My two cents: Loved it! In a nuanced weaving of history, closely observed characters, and poetic language, Tracy Holczer captures the both the discriminating mind and the open heart of her reader. Recommended!

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Book Reviews

EVANGELINA TAKES FLIGHT by Diana J. Noble — book review!

IMG_0310Kids aged 10-14 will enjoy meeting Evangelina and her family as they flee their village in Mexico during the Revolution in 1911. Gone are the scrumptious fruits of their hacienda and elaborate plans for Evangelina’s quinceañera. Instead, their lives turn to surviving a nighttime escape and a cold welcome in a Texas town. Readers will root for observant, kind Evangelina as she faces racism and condescension in school and throughout town. When her intelligence is noticed by a doctor, she finds a way to shine in the midst of cruelty.

My two cents! With lovely turns of phrase, a well-drawn historical context, and emotional depth, this book is a must-read at this time in US history, when we need to grasp both the horrors that refugees have endured and conquered, and the gifts and talents they bring to their new homes.


Find author Diana J. Noble here: https://dianajnoble.wordpress.com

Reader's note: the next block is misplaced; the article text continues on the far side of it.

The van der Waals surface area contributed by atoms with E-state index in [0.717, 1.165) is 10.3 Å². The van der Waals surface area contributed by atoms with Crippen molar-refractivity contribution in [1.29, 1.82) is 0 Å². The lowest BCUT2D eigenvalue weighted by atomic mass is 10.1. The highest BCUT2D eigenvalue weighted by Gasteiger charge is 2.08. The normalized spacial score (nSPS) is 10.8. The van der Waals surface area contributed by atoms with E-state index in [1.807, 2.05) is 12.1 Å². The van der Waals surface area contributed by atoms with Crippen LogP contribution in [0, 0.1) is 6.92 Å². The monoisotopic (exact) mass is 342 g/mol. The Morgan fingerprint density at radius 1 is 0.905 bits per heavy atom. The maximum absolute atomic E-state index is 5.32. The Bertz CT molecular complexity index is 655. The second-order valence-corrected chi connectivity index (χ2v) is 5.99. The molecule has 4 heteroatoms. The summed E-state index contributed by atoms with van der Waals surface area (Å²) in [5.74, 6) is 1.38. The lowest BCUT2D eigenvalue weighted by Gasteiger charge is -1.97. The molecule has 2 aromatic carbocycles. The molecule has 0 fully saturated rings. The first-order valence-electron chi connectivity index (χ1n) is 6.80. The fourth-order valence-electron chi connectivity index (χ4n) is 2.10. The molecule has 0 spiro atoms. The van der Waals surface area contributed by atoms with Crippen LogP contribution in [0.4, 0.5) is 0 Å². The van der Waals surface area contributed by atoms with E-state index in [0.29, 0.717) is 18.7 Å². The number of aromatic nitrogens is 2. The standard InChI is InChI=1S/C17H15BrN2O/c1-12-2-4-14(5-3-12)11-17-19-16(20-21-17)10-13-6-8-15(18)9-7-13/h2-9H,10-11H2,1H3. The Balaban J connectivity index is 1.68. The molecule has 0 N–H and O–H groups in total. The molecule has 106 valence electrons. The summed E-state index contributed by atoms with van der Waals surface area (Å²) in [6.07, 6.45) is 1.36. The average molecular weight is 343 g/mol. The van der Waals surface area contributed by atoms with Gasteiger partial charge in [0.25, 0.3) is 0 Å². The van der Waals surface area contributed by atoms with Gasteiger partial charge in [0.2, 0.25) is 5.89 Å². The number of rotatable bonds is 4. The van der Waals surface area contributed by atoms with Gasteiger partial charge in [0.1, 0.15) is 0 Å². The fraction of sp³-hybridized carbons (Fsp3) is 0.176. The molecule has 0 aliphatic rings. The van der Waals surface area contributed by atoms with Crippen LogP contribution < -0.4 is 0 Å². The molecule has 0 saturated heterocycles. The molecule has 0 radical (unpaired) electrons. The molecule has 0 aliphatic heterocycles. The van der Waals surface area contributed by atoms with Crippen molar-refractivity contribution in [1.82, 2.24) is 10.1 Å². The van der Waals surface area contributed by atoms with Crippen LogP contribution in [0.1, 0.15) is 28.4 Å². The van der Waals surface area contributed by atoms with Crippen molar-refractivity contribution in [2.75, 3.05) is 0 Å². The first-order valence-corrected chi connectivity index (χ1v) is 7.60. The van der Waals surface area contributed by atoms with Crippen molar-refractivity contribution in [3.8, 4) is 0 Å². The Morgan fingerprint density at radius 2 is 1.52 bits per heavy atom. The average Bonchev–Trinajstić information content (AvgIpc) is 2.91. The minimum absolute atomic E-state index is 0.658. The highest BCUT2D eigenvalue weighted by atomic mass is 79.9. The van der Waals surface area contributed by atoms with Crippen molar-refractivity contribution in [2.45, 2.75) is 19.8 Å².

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Book Reviews

THE SCIENCE OF BREAKABLE THINGS by Tae Keller — book review!

imageLooking for a book with head AND heart? Tae Keller’s THE SCIENCE OF BREAKABLE THINGS laces Natalie’s science notebook to her quest to save her mother from depression. With friends Twig and Dari, Natalie sets out to win an egg dropping contest that will fund her plan to show her mother a miracle in New Mexico — the Cobalt Blue Orchids that grow in toxic waste. Her mother studied the flowers back when she went to work, back when she left her bedroom every day, back when she left her bed. Now that their own orchid has died, it’s up to Natalie to remind her broken mother how beautifully tough orchids can be and how alive. Even as she finds herself breaking rules, breaking in to her mother’s lab, and breaking out of her therapist’s expectations, Natalie’s hope never cracks. Recommended!

Stuff I liked most: 1) Keller’s honest portrayal of complex emotions, such as the moment when Natalie finds out that almost everything she thought about the orchid in the greenhouse was wrong  2) the fact that Natalie is realistically rendered — for example, her mom’s a scientist, but she herself is bad at science!

Find author Tae Keller here: http://www.taekeller.com